One hundred and fifty-five C. fulguratus, including live and shell-only specimens, were collected from 34 localities throughout its distribution range in Thailand. The identification of specimens was primarily based on publications of Pfeiffer (1854) [25], and Kobelt (1902, 1908) [2], [3]. All specimens were then subsequently compared with the relevant type specimens from the Natural History Museum, London (NHMUK) [28]. As the adult specimens exhibit an expanded and reflexed apertural lip they are easy to distinguish. Foot tissue were fixed and preserved in 95% ethanol for molecular study. The remaining parts were preserved in 70% ethanol for anatomical study. All of the voucher specimens were kept at the Chulalongkorn University Museum of Zoology (CUMZ), Bangkok, Thailand (voucher numbers are given in Table 1).

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Table 1. List of collecting site of Cyclophorus fulguratus, C. rangunensis and C. abditus sp. nov., voucher numbers (CUMZ) and the accession no. of 18S rRNA, 28S rRNA, 16S rRNA and COI genes.

https://doi.org/10.1371/journal.pone.0109785.t001

For details of shell surface, protoconch, jaw and radula morphology, the samples were coated with gold metal and examined in a scanning electron microscopy (SEM, JSM-5410 LV) at the Scientific and Technological Research Equipment Centre (STREC), Chulalongkorn University.

Molecular phylogeny

For molecular analysis, the 46 live specimens of C. fulguratus from 23 localities, including the voucher specimens from previous studies of Kongim et al. (2006) [23], Prasankok et al. (2009) [26], and Nantarat et al. (2014) [27], were used (Fig. 1,Table 1). Nineteen congeners of the genus Cyclophorus found in Thailand were also included. Leptopoma vitrium was used as the outgroup.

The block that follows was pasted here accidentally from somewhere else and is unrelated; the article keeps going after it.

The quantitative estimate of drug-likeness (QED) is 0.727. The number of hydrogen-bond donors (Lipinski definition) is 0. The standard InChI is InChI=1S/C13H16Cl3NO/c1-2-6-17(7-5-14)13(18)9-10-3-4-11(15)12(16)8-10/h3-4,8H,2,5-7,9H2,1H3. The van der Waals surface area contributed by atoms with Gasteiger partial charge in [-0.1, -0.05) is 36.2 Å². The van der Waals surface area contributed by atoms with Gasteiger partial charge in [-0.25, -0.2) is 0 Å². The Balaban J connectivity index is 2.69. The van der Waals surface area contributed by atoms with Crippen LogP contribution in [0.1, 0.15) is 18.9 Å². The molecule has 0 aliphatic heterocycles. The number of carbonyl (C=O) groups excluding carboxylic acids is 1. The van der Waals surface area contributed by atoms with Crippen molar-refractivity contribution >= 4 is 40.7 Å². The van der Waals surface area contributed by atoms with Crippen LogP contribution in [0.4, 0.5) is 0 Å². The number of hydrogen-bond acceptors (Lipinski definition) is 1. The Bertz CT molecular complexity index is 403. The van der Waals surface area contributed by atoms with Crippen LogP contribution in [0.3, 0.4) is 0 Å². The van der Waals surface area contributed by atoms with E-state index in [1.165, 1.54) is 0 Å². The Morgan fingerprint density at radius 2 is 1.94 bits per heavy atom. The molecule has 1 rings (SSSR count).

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Figure 1.

(A) Location of Cyclophorus fulguratus species complex sampling sites in Thailand. The numbered sample sites are detailed in Table 1. (B) Maximum-likelihood phylogenetic tree of the Cyclophorus fulguratus species complex and related species constructed using 2146 nucleotide sites of the concatenated 18S, 28S, 16S and COI genes. Bootstrap support values (when>65%) and posterior probabilities for individual nodes are shown on the tree (based on NJ/ML/BI methods).

https://doi.org/10.1371/journal.pone.0109785.g001

Genomic DNA was extracted from foot tissues by using a DNAeasy Tissue Kit (QIAGEN Inc.). Sequence data was obtained for the nuclear 18S rRNA (18S; approximately 440 bp, positions 1391-1845 of the complete 18S rRNA gene of ‘Biomphalaria glabrata’ GB accession number U65223) and 28S rRNA (28S; approximately 590 bp, position 213-853 of the partial 28S rRNA gene of ‘Architectonica perspectiva’ GB accession number FJ917231.1) as well as the mitochondrial 16S rRNA (16S; approximately 518 bp, positions 672-1198 of the complete 16S rRNA gene of ‘Oncomelania hupensis’ GB accession number NC_013073.1) and cytochrome c oxidase I (COI; 660 bp, positions 37-696 of the complete COI gene of ‘Oncomelania hupensis’ GB accession number NC_013073.1) gene fragments.